The NMDA receptor for glutamate also requires the presence of some glycine in order to open up its channel through the neuron’s membrane. (Another “duality” is that, in the spinal cord, glycine is an inhibitory neurotransmitter). The channel associated with the NMDA receptor seems to allow both sodium and calcium ions into the neuron. But its most singular “dual” property is that, unlike conventional synaptic channels, the NMDA ion channel is controlled by the binding of the neurotransmitter and by the pre-existing voltage across that membrane. It seems that magnesium ions tend to get stuck in the channel, effectively blocking it, so that even if glutamate binds to the NMDA receptor, no current flows through the ion channel to contribute to an excitatory postsynaptic potential. An EPSP may nonetheless be seen, of course, because non-NMDA channels are also activated by the glutamate, allowing sodium ions in, but the EPSP will not be as large as otherwise. Blocked NMDA channels represent a reserve; there’s extra responsiveness available for special occasions requiring emphasis.

    Reducing the voltage gradient across the membrane (depolarization), however, tends to pop loose the trapped Mg++. In consequence, the next glutamate that binds to the NMDA receptor will gate a flow of sodium and calcium ions into the parent channel and so raise the internal voltage of the dendrite to make a larger EPSP. The functional consequence of this channel clearing is that the dendrite becomes much more sensitive to the history of arrivals.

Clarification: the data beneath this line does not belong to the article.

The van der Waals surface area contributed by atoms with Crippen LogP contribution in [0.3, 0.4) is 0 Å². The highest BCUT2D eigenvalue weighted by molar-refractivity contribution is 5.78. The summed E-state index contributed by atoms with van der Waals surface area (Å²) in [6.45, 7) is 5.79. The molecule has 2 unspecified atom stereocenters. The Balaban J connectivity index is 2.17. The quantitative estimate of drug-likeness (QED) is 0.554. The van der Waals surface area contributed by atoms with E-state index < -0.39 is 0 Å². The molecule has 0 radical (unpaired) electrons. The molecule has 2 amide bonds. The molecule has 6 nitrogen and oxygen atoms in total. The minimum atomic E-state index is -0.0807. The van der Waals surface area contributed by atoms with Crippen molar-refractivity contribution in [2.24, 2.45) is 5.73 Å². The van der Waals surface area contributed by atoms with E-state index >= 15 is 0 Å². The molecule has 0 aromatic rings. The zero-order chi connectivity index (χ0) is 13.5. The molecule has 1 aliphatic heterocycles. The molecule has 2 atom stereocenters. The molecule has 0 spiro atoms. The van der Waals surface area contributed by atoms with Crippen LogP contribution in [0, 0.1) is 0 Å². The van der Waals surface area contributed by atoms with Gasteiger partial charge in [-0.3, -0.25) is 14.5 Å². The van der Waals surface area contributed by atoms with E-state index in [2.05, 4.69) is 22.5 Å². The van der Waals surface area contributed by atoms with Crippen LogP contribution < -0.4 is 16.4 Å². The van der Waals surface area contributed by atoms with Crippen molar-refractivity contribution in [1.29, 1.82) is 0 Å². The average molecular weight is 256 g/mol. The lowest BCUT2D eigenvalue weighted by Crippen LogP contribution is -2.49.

For example, two impulses arriving a few milliseconds apart sum together nonlinearly. The second hump may be substantially larger than otherwise, thanks to the NMDA channels cleared by the first EPSP. In LTP experiments, a long train of impulses in a given pathway is produced, likely clearing out most of the blocked NMDA channels. The presynaptic terminal also becomes more likely to release glutamate when the next impulse arrives, thanks to some retrograde transmitter from the NMDA postsynaptic response feeding back to the presynaptic terminal.

    But an EPSP arriving in another part of the dendrite may be nearly as effective at augmenting the NMDA channel’s EPSP; it’s the voltage change produced at the NMDA channel’s location that is important, not whether that particular channel contributed to the voltage production. This means that near-synchronous inputs (say, within about 10 msec of one another) are far more effective than would otherwise be the case, and that postsynaptic impulses retrogradely invading the dendrites should also unblock some NMDA channels (providing yet another mechanism for “Hebbian synapses”). Absolute synchrony isn’t required, as it is simply a matter of how long it takes for another Mg++ to get trapped in the ion channel (often tens to hundreds of msec). Well-focused triangular nodes would benefit from a narrower window that could detect conduction-time coincidences (though surround inhibition is also available to shrink and focus the hot spot, once it develops).